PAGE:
US manufacturing can recover from two “lost decades” but must embrace technology and boost worker skills, according to a report by consulting company McKinsey & Co.
“After a surge of growth in the late 1990s, the US manufacturing sector has experienced two decades of erosion in many industries,” McKinsey Global Institute, the company’s research arm, said in the report’s executive summary. “Growth in overall US manufacturing has been slowing for two decades, with little net increase during the most recent decade.”
Manufacturers responded by “cutting costs, whether that meant offshoring work, squeezing suppliers, reducing wages and benefits — or going out of business altogether,” McKinsey said. Production workers in manufacturing have had inflation-adjusted annual wage growth of 0.1% since 1990, according to the report.
Manufacturing companies need to “step up their game,” McKinsey said. “New technologies will play a large role in determining whether they can compete.”
The sector is grappling with Industry 4.0, where digital data and is shared and “connected” devices are managed by smartphones and tablets. The goal is to improve efficiency and reduce downtime for maintenance Some industries, such as aerospace, are embracing additive manufacturing, where parts are printed from a digital design.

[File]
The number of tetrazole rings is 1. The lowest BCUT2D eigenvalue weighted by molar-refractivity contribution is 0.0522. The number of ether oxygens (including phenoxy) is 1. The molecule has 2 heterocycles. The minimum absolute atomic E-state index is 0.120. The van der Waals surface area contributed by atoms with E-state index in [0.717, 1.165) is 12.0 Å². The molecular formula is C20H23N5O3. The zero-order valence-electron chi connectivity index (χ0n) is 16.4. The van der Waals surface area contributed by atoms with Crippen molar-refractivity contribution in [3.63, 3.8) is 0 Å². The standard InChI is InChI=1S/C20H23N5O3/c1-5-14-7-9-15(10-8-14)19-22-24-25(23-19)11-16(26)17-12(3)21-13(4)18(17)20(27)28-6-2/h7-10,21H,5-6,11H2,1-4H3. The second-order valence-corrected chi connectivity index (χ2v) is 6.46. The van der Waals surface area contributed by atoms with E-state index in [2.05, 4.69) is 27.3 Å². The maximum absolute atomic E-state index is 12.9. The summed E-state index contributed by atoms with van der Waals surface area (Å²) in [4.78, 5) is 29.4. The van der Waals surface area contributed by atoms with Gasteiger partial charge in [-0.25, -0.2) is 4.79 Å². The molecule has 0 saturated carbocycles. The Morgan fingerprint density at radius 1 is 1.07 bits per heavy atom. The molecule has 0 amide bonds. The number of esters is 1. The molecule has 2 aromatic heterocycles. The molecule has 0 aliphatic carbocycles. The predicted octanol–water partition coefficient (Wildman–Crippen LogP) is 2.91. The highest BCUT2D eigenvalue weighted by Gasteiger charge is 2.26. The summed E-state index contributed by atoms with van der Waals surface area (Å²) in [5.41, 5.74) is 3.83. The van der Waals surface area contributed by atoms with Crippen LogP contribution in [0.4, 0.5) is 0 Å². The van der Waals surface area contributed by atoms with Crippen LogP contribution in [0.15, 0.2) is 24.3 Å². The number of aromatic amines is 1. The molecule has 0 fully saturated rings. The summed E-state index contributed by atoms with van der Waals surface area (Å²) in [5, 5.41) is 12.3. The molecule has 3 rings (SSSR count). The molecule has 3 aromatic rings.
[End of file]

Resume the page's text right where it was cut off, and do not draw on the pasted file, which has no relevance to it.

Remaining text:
Manufacturers have “real and substantial” opportunities “but the United States will have to make up lost ground,” McKinsey said. The company said under a best-case scenario, the value of US manufacturing could increase by $530 billion, or 20%, above current trends, by 2025.
‘Up Their Game’
McKinsey said changes are necessary to have a chance at that $530 billion.
Many plants have outdated equipment “the workforce is aging, and firms are staying alive only by cutting costs and putting off investment,” according to the report. “No one should underestimate the effort it will take to turn things around.”
“The US manufacturing sector’s relatively slow pace of digital adoptions has been a drag on its productivity performance,” McKinsey said. “Industry 4.0 can help companies up their game.”
The consulting company also said manufacturers need to be more proactive in boosting worker skills.
“Workforce apprenticeships will need to be a greater part of the solution,” McKinsey said. “Apprenticeships that pay trainees while they learn on the job are widely available in countries such as Germany and Switzerland, and the model is finally gaining traction in the United States.”
McKinsey also urged original Makers of original equipment manufacturers (OEMs) need to improve relations with suppliers. “Over time, seeking out ever-lower bids from suppliers produces diminishing returns,” according to the report.
OEMs should identify which suppliers provide the most critical systems, the consulting company said.
“Instead of just monitoring” key suppliers, McKinsey said, OEMs “could solicit their ideas, invest in their capabilities, and build trust to create preferred relationship.”